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Older adults with knee arthritis benefit from a home-exercise program: Better treatments are needed to target this at-risk population Knee osteoarthritis (OA) is a condition in which cartilage that normally protects the ends of bones in the knee joint gradually wears away over time, which leads to pain and disability. It is particularly common in older individuals and makes it challenging for them to perform many basic everyday tasks. This is why effective treatments and prevention methods are needed to target these patients and help them manage their condition, but there are currently no established interventions in place to accomplish this. Exercise therapy that focuses on improving the strength and flexibility of various muscles is one treatment that has been proven to be effective for knee OA patients, and it can be administered either at a physical therapy clinic or as part of a home-exercise program. Home-exercise programs are inexpensive and do not require special equipment, but some patients may have difficulty following exercises when not guided by a physical therapist. With this in mind, researchers decided to conduct a powerful study called a randomized-controlled trial (RCT) to determine how effective a home-exercise program was for older adults with knee OA and how closely they adhered to this program. Patients are randomly assigned to one of two groups Older adults with a history of knee pain in one or both knees were recruited for the study and screened to determine if they were eligible. This led to 52 individuals with knee OA being accepted and then randomly assigned to either the multiple exercise group or control group. All participants were taught a home-exercise program by a physical therapist and provided with an instructional booklet to help them better understand its components. Participants in the exercise group were instructed to perform three out of 10 possible exercises, all of which were strengthening or stretching exercises for muscles surrounding the thighs or hips. The specific exercises that were found to be appropriate for each patient in this group were based on an interview conducted by the physical therapist at the start of the trial. Participants in the control group were instructed to only follow one exercise, which was a chair-sitting strengthening exercise for the quadriceps muscles in the front of the thigh. All participants were instructed to perform three sets of 10 repetitions of each assigned exercise, five times per week for four weeks, and they were assessed before and after this intervention for various outcomes related to knee pain and function. Home-exercise program leads to superior results, with most patients adhering to it Results showed that participants in the home-exercise group experienced significant improvements in knee pain, stiffness and strength compared to the control group. Exercise group participants also reported superior scores in their ability to complete daily physical activities, social activities and general health conditions. In addition, it was found that 96.6% of participants in the home-exercise group and 100% of control group participants adhered to their assigned programs. Taken together, these findings suggest that a home-exercise program consisting of strengthening and stretching exercises for various hip and thigh muscles can lead to a number of benefits for older adults with knee OA. The individualized nature of these programs—since they selected exercises based on each patient’s abilities—may have also had a positive impact on these results and improved patients’ adherence. Based on these results, patients with knee OA are urged to see a physical therapist, who can provide either a home-based or supervised exercise program depending on which is more suitable for them. Visiting a physical therapy clinic this time of year is a particularly good idea for those who have already met their insurance deductible or out-of-pocket maximum for 2018, as their visits may be covered for the rest of the year. -As reported in the August ’18 issue of Clinical Rheumatology http://dlvr.it/QsC9g0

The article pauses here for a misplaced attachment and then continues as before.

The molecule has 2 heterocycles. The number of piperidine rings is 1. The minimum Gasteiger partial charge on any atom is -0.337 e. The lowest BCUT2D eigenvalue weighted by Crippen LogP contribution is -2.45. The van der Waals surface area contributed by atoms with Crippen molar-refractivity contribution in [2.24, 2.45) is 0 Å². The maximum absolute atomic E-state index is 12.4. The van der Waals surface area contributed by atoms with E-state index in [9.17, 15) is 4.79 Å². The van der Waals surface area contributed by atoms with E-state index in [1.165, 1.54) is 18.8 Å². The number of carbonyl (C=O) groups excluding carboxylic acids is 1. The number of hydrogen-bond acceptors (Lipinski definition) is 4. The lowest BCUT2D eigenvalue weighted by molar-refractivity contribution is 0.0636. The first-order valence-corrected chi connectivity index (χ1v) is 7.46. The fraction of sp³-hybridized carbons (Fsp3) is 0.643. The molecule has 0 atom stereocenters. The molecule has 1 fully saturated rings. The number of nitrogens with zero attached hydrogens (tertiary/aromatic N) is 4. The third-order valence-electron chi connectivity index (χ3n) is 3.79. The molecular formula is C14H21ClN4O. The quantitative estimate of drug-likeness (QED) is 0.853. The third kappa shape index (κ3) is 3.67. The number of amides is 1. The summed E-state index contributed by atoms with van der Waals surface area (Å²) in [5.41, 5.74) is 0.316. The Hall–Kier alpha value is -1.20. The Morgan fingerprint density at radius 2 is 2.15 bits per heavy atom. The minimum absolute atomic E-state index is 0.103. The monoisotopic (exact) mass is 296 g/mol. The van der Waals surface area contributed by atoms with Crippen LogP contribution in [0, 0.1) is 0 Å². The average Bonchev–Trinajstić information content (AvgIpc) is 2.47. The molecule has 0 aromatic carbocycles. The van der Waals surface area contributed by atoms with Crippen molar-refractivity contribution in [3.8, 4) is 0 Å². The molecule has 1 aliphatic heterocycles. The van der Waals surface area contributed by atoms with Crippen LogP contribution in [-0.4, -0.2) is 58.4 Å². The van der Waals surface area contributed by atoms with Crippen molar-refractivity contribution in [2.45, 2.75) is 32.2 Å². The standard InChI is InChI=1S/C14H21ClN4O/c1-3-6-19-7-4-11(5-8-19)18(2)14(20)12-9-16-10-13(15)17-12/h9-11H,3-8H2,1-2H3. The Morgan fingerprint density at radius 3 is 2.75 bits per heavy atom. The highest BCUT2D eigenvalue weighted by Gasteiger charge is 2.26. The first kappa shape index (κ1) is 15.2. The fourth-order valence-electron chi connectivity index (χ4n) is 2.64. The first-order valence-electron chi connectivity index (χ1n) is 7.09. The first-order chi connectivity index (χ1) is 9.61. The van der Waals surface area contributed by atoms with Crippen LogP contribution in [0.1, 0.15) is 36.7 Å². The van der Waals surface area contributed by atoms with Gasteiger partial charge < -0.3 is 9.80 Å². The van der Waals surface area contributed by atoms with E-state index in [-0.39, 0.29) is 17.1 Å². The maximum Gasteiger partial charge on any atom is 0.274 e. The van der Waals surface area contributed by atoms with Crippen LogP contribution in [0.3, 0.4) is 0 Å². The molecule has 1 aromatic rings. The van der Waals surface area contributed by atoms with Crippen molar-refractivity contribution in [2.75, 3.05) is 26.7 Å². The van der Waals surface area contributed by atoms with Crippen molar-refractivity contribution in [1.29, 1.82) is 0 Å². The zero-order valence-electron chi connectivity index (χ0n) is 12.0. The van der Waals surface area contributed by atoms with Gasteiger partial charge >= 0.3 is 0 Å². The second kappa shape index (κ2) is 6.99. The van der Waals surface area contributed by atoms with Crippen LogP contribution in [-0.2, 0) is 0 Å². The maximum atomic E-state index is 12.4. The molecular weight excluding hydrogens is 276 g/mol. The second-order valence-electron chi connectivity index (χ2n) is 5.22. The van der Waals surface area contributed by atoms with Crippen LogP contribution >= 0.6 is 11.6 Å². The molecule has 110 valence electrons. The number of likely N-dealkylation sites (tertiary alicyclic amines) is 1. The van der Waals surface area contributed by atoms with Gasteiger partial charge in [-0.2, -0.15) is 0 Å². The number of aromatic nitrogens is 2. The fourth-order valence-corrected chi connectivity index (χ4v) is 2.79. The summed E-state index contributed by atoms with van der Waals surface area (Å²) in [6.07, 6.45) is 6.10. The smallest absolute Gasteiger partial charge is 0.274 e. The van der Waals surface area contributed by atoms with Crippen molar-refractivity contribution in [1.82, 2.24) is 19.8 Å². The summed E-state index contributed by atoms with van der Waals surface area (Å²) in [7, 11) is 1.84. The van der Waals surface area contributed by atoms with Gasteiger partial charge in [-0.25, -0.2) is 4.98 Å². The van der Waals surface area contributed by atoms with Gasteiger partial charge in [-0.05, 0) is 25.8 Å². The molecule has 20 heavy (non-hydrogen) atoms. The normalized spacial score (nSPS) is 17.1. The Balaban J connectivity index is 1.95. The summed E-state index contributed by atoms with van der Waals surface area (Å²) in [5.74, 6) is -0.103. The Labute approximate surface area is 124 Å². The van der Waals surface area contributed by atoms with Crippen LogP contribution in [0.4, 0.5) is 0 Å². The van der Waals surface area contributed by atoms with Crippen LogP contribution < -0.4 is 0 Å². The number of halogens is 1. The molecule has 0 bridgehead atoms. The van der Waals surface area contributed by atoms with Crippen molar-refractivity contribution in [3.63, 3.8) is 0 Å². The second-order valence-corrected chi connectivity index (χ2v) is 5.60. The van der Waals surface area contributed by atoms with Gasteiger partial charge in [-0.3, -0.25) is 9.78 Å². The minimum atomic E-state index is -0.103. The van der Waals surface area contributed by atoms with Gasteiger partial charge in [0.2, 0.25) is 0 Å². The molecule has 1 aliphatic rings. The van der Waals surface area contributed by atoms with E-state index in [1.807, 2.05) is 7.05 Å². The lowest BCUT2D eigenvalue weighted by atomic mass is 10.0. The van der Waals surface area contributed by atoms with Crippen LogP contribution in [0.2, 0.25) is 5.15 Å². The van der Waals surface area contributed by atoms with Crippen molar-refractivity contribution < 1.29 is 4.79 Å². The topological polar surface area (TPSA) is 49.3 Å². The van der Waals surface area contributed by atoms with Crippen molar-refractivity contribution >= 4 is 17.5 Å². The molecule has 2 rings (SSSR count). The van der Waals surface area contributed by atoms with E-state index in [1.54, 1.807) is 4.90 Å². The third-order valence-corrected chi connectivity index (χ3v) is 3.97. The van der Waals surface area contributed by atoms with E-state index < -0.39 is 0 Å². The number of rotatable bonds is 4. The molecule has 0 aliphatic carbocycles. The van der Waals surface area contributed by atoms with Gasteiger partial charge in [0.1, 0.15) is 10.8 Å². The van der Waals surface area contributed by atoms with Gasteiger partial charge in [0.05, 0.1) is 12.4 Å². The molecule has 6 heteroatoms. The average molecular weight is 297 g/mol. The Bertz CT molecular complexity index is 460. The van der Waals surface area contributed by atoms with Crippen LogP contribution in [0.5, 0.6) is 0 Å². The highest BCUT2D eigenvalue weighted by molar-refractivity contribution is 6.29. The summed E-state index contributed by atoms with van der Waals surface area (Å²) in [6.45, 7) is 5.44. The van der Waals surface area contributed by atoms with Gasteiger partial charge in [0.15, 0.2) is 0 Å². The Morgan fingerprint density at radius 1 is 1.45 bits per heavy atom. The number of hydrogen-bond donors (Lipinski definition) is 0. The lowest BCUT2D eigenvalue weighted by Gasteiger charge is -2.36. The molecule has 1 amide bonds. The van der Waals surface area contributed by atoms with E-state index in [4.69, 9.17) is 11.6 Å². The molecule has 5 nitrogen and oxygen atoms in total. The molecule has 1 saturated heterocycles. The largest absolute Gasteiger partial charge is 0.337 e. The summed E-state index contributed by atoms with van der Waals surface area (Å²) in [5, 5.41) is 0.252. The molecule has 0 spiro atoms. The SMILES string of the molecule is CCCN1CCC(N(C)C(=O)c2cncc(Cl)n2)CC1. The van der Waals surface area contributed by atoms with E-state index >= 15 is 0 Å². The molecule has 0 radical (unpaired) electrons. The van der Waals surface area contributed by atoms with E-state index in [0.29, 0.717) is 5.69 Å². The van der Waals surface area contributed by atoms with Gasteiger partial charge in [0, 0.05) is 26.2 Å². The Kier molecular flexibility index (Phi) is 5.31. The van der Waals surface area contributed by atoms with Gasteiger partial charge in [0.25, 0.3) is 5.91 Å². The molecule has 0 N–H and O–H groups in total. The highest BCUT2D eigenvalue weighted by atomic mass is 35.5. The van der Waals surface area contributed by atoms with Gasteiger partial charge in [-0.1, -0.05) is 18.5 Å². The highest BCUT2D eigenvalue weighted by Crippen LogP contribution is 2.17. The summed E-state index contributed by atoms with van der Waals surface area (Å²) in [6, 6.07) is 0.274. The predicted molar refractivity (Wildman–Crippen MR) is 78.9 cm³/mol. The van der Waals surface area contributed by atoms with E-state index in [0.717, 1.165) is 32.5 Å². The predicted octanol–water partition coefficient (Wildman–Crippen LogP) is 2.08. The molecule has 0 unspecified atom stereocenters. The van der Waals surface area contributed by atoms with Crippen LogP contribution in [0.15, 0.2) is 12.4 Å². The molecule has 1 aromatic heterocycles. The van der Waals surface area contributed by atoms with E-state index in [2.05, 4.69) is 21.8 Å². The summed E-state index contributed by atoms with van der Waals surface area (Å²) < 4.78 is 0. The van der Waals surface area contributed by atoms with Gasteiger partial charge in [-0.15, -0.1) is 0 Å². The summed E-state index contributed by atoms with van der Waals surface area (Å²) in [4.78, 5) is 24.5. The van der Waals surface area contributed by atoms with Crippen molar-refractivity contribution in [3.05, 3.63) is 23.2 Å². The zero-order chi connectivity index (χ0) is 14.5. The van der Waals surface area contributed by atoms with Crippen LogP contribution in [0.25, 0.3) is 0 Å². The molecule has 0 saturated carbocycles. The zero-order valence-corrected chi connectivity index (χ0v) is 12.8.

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Hockey is hazardous, but risks can be avoided. SeeAPT1st: Hockey is hazardous, but risks can be reduced by following these simple steps. #SeeAPT1st Click Here for the Article http://dlvr.it/QrwHsl